As we start the next cycle of phases, each night shows us a little more of the moon’s face. One prominent feature that we can easily see are the dark splotches. These are called Maria (Mare – singular). In times long ago, these looked like large bodies of water and were called seas. Today we know that they are large plains of cooled lava that have filled large craters from the earliest times on the moon.

They all have names. The first to be seen is Mare Crisium, followed by Mare Tranquilitatis and Mare Serenitatis. At full moon, we can finally see the largest, Oceanus Procellarum. We know they are more recent than the lighter areas, the highlands, because there are many fewer craters.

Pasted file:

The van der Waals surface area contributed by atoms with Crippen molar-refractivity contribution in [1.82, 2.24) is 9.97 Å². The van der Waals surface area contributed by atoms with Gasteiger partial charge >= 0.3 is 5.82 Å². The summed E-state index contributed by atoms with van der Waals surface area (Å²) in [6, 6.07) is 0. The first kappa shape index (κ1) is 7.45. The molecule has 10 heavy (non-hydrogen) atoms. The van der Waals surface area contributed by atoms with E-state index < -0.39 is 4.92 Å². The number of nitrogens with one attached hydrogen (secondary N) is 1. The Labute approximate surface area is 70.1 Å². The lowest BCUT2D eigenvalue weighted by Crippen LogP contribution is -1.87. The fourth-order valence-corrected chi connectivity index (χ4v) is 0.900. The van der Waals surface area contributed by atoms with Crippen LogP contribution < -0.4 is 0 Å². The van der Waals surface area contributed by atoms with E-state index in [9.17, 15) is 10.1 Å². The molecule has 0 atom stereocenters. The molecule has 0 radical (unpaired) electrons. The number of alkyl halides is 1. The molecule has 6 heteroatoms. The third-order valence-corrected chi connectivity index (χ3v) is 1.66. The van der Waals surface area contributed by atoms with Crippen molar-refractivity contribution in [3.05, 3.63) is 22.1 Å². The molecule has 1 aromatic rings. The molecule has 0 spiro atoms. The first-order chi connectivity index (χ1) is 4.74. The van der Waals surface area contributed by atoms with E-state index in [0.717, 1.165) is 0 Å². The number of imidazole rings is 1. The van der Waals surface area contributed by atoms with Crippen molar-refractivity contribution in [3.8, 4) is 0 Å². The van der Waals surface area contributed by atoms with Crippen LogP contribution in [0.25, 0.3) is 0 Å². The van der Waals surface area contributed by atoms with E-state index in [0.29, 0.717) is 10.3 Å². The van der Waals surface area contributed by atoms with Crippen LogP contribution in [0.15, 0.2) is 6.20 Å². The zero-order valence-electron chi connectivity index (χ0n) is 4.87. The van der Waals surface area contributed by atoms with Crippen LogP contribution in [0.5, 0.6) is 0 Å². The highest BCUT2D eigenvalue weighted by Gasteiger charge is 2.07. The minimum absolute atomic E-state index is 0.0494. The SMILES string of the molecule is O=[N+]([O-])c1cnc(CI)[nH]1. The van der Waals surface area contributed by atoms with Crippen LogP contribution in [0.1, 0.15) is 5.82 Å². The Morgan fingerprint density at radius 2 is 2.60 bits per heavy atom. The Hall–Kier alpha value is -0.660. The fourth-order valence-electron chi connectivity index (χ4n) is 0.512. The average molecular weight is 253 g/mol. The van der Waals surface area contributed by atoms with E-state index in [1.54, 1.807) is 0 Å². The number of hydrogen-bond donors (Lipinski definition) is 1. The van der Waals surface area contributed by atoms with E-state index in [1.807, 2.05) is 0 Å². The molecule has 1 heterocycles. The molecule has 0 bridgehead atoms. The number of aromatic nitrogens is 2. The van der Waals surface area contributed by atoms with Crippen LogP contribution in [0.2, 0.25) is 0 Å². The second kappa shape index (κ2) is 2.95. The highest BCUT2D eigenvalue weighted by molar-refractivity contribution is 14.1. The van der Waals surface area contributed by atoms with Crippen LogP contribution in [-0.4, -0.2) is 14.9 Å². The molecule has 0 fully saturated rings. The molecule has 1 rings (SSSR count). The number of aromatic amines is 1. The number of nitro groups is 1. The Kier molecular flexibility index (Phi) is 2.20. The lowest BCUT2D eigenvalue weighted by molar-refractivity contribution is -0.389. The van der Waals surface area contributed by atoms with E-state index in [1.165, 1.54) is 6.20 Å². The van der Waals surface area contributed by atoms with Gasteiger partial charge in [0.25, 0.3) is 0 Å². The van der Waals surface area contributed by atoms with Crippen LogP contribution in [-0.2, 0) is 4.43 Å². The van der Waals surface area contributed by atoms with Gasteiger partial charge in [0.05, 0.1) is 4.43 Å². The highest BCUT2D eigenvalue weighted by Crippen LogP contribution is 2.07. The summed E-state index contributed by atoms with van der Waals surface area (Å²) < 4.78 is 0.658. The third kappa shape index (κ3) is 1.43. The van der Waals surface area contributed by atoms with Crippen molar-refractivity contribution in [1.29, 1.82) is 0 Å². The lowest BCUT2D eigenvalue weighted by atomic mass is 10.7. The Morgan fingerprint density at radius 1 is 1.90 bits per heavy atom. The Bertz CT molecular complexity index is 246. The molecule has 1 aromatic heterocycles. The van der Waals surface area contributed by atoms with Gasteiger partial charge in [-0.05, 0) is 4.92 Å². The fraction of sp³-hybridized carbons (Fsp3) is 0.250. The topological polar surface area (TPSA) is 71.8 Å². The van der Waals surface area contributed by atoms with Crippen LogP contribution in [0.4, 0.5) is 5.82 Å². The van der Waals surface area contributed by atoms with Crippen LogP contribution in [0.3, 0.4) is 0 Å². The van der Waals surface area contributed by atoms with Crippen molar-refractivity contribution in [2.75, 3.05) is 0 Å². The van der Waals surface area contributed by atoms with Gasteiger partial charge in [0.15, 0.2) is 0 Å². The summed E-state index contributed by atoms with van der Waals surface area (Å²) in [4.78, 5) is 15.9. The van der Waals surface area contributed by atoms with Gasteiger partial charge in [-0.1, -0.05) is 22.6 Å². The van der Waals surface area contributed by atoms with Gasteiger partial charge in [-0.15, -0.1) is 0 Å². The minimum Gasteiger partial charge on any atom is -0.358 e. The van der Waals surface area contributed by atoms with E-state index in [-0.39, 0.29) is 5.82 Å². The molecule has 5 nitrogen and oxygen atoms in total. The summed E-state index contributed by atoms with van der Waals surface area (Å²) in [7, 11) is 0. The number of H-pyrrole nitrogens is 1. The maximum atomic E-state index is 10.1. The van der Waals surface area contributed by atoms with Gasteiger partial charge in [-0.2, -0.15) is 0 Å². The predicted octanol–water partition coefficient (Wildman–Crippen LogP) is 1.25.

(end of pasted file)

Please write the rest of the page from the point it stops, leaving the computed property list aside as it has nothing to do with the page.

To view the moon and other celestial wonders, join us for Public Night at the Insperity Observatory on the first Friday each month. Reservations are required. Visit humbleisd.net/observatory.

Aaron Clevenson
Author: Aaron ClevensonEmail: This email address is being protected from spambots. You need JavaScript enabled to view it.
I am the observatory director at the Insperity Observatory in Humble ISD. I am also an adjunct astronomy professor at Lone Star College-Montgomery where I teach solar system astronomy and stars and galaxies astronomy. I am the author of the astronomy textbook, “Astronomy for Mere Mortals.” I am a past president of the North Houston Astronomy Club, and was the chair of Astronomy Day in Southeast Texas in 2015 and 2016. He is an observing program director with The Astronomical League, coordinates their Master Observer Progression Awards, and has authored six of their observing programs.

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